Dreaming In Colour part i)

Dreaming in Colour in God’s Own Country – first impressions of Kerala, South India.

i) Thiruvananthapuram

Everything we see is filtered through our own past experience. The three white butterflies that I am watching floating round the garden at Varikat Heritage homestay are not the same three white butterflies that you would see at the same time in the same place if you were here with me. I like it here in Thiruvananthapuram. Even the name of the city sounds like it is made up for me, made up to make it feel like it belongs in a magical kingdom from somewhere else. But the place feels strangely familiar. Maybe if you come from London every city feels strangely familiar, because there is a little bit of everywhere in our great metropolis. Or maybe it’s just the traffic noise, the same incessant growl and rumble, the streets groaning; the true, unacknowledged soundtrack to modern living.
We arrived here two days ago, on Christmas Day 2012. It says so on the stamps in our passports, a little detail that I rather enjoyed when the immigration official stamped the stamp in blue ink at the airport.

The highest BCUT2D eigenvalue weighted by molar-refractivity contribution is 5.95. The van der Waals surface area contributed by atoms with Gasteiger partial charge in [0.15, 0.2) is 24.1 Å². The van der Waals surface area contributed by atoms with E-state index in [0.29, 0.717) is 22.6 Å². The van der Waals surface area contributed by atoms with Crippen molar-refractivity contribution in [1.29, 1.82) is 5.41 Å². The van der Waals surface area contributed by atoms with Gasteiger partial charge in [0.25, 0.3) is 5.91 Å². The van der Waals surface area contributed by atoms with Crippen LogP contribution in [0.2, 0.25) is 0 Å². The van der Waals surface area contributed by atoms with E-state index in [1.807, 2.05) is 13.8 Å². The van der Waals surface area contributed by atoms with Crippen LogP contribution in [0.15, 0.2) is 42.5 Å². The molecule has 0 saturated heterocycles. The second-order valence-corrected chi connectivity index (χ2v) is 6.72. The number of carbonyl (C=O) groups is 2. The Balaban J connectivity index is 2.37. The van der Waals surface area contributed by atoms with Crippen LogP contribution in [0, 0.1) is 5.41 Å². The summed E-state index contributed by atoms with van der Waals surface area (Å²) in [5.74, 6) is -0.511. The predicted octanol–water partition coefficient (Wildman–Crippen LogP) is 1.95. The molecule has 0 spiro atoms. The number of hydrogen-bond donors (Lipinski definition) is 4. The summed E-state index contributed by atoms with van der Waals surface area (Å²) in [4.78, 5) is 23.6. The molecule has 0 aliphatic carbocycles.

We arrived here two days ago but it is only now that I feel I can write something down about being here. It is only today that I feel like we have really arrived. The rest has been the proverbial blur, the assault on the senses that we have all read about. Noise, colour, smell, information overload.
When you are a foreigner in a strange land even the simplest action becomes an adventure. Going for a walk, crossing the road, are memorable experiences; taking a tuk tuk to the station is a fairground ride of an adventure.
Staying in Thiruvananthapuram is like waking up inside a J.G. Ballard novel. You know, the bit where nature runs riot in suburbia; where the creepers grow wild and strangle the tower blocks; where mould expands and fills cracks in the concrete; where flowers burst out of the windows of the Secretariat. It all happens here naturally thanks to the steaming heat and the rain and more steaming heat.
It’s not easy to know what to write or to photograph; every tiny detail seems worth recording; every scratch or mark on the walls; every sign or hanging; every leaf or flower; but isn’t it all already in the guide book that we bought in a book shop in Chelsea before we left?